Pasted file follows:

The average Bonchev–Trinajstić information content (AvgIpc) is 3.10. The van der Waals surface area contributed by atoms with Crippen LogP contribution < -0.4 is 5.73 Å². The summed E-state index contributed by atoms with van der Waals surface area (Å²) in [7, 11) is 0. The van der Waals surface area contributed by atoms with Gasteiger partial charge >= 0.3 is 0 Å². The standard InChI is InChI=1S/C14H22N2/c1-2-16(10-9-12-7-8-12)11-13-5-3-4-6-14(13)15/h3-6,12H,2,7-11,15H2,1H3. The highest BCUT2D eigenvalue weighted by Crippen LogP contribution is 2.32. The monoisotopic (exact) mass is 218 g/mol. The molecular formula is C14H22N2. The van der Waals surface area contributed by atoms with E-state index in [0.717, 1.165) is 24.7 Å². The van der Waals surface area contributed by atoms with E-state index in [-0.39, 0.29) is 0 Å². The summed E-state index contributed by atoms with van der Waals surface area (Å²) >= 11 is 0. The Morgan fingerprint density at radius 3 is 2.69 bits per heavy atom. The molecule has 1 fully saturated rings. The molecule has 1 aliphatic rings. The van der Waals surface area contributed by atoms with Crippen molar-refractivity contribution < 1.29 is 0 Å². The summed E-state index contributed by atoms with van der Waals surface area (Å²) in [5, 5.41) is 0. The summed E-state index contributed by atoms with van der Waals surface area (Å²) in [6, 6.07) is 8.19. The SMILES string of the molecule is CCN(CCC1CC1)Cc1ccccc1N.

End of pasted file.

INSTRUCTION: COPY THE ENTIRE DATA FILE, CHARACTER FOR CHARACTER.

The average Bonchev–Trinajstić information content (AvgIpc) is 3.10. The van der Waals surface area contributed by atoms with Crippen LogP contribution < -0.4 is 5.73 Å². The summed E-state index contributed by atoms with van der Waals surface area (Å²) in [7, 11) is 0. The van der Waals surface area contributed by atoms with Gasteiger partial charge >= 0.3 is 0 Å². The standard InChI is InChI=1S/C14H22N2/c1-2-16(10-9-12-7-8-12)11-13-5-3-4-6-14(13)15/h3-6,12H,2,7-11,15H2,1H3. The highest BCUT2D eigenvalue weighted by Crippen LogP contribution is 2.32. The monoisotopic (exact) mass is 218 g/mol. The molecular formula is C14H22N2. The van der Waals surface area contributed by atoms with E-state index in [0.717, 1.165) is 24.7 Å². The van der Waals surface area contributed by atoms with E-state index in [-0.39, 0.29) is 0 Å². The summed E-state index contributed by atoms with van der Waals surface area (Å²) >= 11 is 0. The Morgan fingerprint density at radius 3 is 2.69 bits per heavy atom. The molecule has 1 fully saturated rings. The molecule has 1 aliphatic rings. The van der Waals surface area contributed by atoms with Crippen molar-refractivity contribution < 1.29 is 0 Å². The summed E-state index contributed by atoms with van der Waals surface area (Å²) in [5, 5.41) is 0. The summed E-state index contributed by atoms with van der Waals surface area (Å²) in [6, 6.07) is 8.19. The SMILES string of the molecule is CCN(CCC1CC1)Cc1ccccc1N.